For more information, including helpful prevention tips, and resources to help stop the spread of COVID-19, visit the Navajo Department of Health's COVID-19 website: https://www.google.com/url?q=http://www.ndoh.navajo-nsn.gov/COVID-19&source=gmail&ust=1606188167749000&usg=AOvVaw1ZMX0AN12WUgLvwjTHebaB">http://www.ndoh.navajo-nsn.gov/COVID-19. For COVID-19 related questions and information, call (928) 871-7014.
More Stories Like ThisWATCH: The White House Tribal Nations Summit
Tribal Leaders to Attend First In-person White House Tribal Nations Summit in Six Years
Tribal Business News Round Up: Nov. 28
Seven U.S. Senators Ask President to Release Leonard Peltier
Native News Weekly (November 27, 2022): D.C. Briefs
You’re reading the first draft of history.
November is Native American Heritage Month in the United States. We feel like every month — and every day — is a reason for celebrating Native Americans and our heritage. That’s what we try to do here at Native News Online, with stories each day that celebrate, inform and uplift American Indian and Alaska Native people. Over the past year or so, we have been especially busy with three important reporting projects that are having an impact across Indian Country:
- Indian Boarding Schools. We’ve reported and published more than 150 stories and special live stream video events to help shine a light on the dark era of boarding schools — and help create momentum for change.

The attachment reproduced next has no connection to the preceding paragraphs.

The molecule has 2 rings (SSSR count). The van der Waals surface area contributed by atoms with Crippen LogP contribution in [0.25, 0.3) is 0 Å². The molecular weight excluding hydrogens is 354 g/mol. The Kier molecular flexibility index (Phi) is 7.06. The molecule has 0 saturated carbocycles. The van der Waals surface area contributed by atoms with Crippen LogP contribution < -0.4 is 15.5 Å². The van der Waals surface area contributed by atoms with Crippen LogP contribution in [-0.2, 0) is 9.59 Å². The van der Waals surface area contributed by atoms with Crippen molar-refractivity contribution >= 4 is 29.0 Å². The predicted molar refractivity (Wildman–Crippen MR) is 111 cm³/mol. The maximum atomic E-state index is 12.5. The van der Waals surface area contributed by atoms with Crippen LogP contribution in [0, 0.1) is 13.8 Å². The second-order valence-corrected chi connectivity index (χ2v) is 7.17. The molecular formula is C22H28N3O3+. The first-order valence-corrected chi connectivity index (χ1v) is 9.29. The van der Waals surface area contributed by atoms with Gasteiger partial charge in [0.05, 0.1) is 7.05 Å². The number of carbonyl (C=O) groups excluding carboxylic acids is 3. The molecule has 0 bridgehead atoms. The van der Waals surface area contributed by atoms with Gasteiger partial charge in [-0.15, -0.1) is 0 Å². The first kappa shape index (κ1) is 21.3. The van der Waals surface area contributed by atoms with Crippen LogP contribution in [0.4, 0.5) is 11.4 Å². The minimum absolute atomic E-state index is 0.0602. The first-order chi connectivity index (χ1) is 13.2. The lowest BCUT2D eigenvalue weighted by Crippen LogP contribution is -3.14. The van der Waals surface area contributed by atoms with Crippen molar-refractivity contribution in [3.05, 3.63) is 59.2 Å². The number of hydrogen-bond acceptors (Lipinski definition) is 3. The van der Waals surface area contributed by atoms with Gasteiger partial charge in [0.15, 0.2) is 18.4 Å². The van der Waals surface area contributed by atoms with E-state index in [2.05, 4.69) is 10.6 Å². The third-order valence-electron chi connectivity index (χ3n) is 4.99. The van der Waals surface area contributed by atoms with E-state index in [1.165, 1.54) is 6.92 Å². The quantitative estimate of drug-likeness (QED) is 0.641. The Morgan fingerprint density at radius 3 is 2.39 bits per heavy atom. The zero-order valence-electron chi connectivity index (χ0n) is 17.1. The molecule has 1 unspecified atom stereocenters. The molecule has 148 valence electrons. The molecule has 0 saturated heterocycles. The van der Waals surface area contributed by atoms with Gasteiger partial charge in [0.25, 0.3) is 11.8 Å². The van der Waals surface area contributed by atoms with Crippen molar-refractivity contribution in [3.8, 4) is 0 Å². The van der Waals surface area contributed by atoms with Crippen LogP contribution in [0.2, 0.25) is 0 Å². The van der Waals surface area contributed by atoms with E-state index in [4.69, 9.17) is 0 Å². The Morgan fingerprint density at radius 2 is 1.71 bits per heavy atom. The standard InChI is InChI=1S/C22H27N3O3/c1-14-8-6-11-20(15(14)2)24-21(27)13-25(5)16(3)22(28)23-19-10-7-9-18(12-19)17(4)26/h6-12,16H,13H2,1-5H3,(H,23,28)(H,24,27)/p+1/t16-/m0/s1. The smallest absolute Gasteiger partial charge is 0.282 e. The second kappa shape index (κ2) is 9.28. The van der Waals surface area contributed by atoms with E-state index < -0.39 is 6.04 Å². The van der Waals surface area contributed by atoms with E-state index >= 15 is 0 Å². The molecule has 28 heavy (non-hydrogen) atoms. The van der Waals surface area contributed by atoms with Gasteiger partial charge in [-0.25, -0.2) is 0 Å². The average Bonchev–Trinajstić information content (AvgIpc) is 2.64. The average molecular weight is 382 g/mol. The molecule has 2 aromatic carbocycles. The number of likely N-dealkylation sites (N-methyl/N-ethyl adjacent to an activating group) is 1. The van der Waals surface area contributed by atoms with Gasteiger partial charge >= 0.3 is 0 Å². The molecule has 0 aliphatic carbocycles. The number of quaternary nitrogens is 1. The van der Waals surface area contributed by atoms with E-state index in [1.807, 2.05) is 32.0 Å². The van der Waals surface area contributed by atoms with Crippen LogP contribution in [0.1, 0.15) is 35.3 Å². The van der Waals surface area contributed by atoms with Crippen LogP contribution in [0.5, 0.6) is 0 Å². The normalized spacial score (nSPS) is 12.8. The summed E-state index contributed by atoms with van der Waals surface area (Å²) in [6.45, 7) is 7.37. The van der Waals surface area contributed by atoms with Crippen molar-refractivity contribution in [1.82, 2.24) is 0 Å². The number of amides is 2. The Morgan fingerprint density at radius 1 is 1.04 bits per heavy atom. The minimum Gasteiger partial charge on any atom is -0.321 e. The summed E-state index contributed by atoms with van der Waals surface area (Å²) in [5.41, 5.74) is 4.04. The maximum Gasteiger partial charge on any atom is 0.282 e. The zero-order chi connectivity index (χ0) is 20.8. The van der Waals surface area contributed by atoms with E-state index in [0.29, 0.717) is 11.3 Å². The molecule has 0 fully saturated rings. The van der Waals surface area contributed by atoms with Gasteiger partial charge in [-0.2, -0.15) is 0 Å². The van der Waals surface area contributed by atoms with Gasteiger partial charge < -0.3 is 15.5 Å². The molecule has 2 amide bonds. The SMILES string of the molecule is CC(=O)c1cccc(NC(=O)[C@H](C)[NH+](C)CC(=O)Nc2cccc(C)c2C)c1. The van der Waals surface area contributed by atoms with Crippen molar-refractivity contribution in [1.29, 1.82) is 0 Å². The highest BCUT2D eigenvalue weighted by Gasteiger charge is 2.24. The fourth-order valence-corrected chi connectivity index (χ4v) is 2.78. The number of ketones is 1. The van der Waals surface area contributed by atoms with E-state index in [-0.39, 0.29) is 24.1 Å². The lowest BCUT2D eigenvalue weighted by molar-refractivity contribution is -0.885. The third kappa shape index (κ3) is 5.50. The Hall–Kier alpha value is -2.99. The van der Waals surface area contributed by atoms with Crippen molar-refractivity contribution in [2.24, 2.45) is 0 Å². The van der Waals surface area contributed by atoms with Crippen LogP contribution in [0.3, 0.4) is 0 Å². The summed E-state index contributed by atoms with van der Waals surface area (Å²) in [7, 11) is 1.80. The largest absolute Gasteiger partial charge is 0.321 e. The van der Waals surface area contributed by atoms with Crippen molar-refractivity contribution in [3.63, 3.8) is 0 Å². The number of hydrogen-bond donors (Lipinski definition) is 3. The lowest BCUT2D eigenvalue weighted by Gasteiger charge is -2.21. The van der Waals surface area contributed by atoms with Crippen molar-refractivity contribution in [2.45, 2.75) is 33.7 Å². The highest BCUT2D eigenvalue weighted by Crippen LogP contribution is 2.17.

- Native Health Desk. Launched in January, this reporting initiative was created to heighten awareness of Native American health inequities and spotlight pockets of progress in Indian Country. So far we’ve reported and published nearly 120 stories and launched a monthly health newsletter that reaches more than 23,000 readers.
- Native Bidaske. In March, we launched this live stream interview program to highlight the work of Native Americans who are making news and leading change in Indian Country. We have hosted guests from the federal government and Native rights advocates as well as Indigenous actors, comedians, journalists and models.
We hope you will join us in celebrating Native American heritage and history this November and invite you to consider the old adage that “Journalism is the first draft of history.” If you appreciate the voice Native News Online gives to Native American people, we hope you will support our work with a donation so we can build our newsroom and continue to amplify Native voices and Native perspectives.
Any contribution — big or small — helps us remain a force for change in Indian Country and continue telling the stories that are so often ignored, erased or overlooked. Most often, our donors make a one-time gift of $20 or more, while many choose to make a recurring monthly donation of $5 or $10. Whatever you can do, it helps fund our Indigenous-led newsroom and our ability to cover Native news.
Donate to Native News Online today and support independent Indigenous journalism. Thank you.